According to Eq.(7),(8), we can get the two distance matrices, i.e., and . and have the same size. For the two matrices, we utilize the min-max normalization to adjust the value of the matrices in range [0,1]. Finally, we can get the Joint-Distance matrix as follows:
where controls the contribution of the two distance. Based onthedistancematrix ,we assign the label for all unlabeled data by its nearest labeled neighbor in .
Compared to assign the pseudo-label for unlabeled data by the distance between samples, the Joint-Distance has taken the distance between classes into account, which is less affected by isolated sample.
Select Pseudo-labeled Data.
For each unlabeled sample xi, we can get the distance between and its nearest labeled neighbor in . For all the unlabeled data, we select a certain number of samples based on distance di from small to large, which can be seen as a few reliable samples. The number of selected samples is controlled by enlarged factor p in .
A. Datasets and Settings
We evaluate the proposed method on Market-1501 , and DukeM-TMC-reID , the two large-scale datasets with multiple cameras.
We report the Rank-1, Rank-5, Rank-10, Rank-20 scores to represent the CMC curve.
- To optimize the model using FSR loss, we append an additional 1 × 1 conv layer with batch normalization.
- For the CE loss, we append an additional fullyconnected layer with batch normalization and a classiﬁcation layer on the upper branch in Fig.2.
- To optimize the model on unlabeled data by Ex loss, we append a fully-connected layer with batch normalization and a L2-normalization.
- We set the to be 0.8 and to be 0.5 for all the experiments.
- set λ =1, which means the unlabeled data is not used. For the label estimation stage, we set the K = 3 in all experiments.
B. Comparison with the State-of-the-Art Methods
The re-ID performance of our method on the two large-scale datasets are summarized in Table 1 and Fig.4. Speciﬁcally, we achieve 12.1 and 10.1 points of Rank-1 accuracy improvement over the state of the art on Market-1501 and DukeMTMCreID,respectively. Our method is proved to be effective in different enlarged factor.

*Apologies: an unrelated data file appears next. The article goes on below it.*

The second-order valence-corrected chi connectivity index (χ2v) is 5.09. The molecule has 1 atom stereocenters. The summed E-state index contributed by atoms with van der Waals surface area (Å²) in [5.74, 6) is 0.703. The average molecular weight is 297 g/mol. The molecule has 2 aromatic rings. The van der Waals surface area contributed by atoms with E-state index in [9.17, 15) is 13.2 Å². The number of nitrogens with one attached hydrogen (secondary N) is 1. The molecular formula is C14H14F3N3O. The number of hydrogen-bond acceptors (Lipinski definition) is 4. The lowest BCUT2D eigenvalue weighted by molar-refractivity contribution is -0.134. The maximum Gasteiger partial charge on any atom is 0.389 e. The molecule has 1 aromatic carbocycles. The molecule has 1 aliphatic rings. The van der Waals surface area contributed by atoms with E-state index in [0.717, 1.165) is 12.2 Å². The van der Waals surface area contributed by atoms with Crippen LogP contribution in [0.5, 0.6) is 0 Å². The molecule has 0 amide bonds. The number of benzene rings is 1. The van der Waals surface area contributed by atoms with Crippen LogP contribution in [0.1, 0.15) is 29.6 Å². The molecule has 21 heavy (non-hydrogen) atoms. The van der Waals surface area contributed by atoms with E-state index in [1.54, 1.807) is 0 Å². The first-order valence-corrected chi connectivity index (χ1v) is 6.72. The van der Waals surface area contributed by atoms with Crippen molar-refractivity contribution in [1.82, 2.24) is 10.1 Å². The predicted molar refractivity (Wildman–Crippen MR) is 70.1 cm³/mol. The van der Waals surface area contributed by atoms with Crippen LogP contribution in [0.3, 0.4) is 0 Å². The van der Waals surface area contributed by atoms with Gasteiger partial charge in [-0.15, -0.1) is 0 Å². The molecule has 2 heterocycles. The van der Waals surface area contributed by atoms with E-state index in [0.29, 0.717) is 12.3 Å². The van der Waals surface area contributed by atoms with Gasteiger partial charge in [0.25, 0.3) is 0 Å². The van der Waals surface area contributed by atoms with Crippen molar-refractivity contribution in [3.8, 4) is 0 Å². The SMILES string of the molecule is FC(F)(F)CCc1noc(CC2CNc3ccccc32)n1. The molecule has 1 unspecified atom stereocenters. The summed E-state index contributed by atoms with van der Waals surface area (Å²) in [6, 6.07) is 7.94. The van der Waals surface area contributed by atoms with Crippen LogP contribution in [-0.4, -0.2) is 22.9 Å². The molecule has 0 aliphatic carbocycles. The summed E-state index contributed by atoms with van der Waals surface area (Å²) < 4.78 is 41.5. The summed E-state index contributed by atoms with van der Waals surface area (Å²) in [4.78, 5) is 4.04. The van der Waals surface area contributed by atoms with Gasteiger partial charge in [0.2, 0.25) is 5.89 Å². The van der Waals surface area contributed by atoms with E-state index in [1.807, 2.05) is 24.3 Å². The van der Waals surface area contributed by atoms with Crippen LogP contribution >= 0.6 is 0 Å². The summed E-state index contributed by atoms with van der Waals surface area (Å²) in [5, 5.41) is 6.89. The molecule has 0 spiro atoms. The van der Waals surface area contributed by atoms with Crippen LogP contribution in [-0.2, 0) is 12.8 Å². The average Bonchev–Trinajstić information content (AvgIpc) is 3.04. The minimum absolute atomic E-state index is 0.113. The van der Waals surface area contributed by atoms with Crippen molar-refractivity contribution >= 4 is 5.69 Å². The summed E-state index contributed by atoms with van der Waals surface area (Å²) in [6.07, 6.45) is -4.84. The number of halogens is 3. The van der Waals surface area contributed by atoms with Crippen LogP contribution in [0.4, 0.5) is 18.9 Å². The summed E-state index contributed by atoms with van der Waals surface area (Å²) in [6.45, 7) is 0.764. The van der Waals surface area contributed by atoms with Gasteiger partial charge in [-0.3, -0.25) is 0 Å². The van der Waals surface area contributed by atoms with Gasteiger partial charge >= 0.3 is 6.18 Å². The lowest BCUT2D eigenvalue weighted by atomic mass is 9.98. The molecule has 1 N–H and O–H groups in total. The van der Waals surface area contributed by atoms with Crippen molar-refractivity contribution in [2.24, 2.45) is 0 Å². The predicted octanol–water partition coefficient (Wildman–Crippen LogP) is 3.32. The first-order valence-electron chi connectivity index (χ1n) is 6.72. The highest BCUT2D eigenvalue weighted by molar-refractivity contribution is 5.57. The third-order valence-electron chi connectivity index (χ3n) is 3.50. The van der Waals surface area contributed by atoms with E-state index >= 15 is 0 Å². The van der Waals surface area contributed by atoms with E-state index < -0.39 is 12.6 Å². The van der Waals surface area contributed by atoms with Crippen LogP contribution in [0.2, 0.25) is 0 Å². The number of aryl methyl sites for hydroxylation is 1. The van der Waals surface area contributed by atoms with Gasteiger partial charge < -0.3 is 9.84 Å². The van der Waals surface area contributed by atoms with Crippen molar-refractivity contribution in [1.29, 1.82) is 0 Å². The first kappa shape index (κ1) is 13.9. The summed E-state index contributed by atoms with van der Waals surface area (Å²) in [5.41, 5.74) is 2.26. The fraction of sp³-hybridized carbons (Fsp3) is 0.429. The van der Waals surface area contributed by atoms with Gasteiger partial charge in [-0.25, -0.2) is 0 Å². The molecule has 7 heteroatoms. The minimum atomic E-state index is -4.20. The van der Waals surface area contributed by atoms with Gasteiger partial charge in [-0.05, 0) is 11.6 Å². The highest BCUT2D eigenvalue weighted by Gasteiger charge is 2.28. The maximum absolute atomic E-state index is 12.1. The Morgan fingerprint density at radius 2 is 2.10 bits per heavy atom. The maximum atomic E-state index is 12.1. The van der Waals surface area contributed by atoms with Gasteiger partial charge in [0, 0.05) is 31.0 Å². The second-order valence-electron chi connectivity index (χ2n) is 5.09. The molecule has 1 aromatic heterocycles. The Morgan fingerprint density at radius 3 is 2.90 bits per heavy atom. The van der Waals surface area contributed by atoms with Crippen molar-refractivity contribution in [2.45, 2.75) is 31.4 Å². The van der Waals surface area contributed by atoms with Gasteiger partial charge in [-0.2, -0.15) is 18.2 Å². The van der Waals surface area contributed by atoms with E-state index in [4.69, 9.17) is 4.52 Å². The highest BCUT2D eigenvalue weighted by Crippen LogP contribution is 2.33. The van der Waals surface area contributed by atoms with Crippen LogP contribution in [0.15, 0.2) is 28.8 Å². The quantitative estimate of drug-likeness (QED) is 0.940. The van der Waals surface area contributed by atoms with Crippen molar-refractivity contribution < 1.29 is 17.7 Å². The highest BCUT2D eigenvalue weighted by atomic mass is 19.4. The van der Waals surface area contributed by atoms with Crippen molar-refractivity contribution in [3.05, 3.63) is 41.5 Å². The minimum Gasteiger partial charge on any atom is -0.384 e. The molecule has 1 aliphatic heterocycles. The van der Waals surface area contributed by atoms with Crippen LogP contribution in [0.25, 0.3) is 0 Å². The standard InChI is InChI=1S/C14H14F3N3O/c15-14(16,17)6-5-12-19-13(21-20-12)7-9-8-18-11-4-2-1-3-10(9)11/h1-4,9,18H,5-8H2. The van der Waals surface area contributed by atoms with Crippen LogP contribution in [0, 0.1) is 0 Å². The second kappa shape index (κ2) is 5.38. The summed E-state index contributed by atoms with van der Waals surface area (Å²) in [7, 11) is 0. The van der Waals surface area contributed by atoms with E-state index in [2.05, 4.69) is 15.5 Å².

C. Ablation studies
The effectiveness of the FSR loss.
To verify the effectiveness of the FSR loss, we conduct our method with only FSR loss, denoted as ”B + FSR” in Table 2 and Fig.4. The ”B” is the our method without both FSR and Joint-Distance, which has the same framework as .
As is shown in Table 2, the FSR has a better performance in any factor p and higher prediction accuracy, which means that the feature is more suitable to represent samples by feature space regularization .
The effectiveness of the Joint-Distance.
We compare our method of Joint-Distance to the baseline in Table 2 and Fig.4. As shown in Fig.4, using the Joint-Distance has a higher prediction accuracy and recall in any iteration, which indicates that the Joint-Distance is more suitable for estimating pseudolabel than the nearest neighbor distance. Owing to the higher prediction accuracy of Joint-Distance, the model can has a better performance in rank-1 accuracy and mAP.
Analysis on the K for Joint-Distance.
The value of K for K-NN is a key parameter in the Joint-Distance to estimate the pseudo-label. It controls the size of the inter-class for each sample. Smaller k indicates that we use fewer samples to present a class, which will belong to the same identity more possible. The results of different K on the two dataset can be found in Table 3.
As the K increasing, the rank-1 accuracy and mAP is gradually decreasing. The main reason is that a larger K value will result in more inaccurate samples in a class
Analysis on the weight μ of the two parts for JointDistance
The weight μ of Joint-distance is a key parameter to estimate the pseudo-label. It controls the importance of the two parts of inter-class distance. The results of different μ on the two dataset can be found in Table 4.
As the μ decreasing, the rank-1 accuracy and mAP is gradually increasing and then decreasing. The main reason is that one part is too large or too small is not good for Joint-Distance to estimate the pseudolabel.Through the experiments,we can obtain that μ =0 .5 is a proper weight of the two parts of Joint-Distance and we use the 0.5 as the ﬁnal weight.
We propose the feature space regularization loss to learn a robust feature and Joint-Distance for estimating pseudo-label for unlabeled data. The FSR loss can adjust the distribution of samples in feature space, which is proved effectively to extract features to metric similarity. Moreover, we propose to combine Interclass distance with nearest neighbor distance for predicting the pseudo-label.Both points of our method are proved effectively.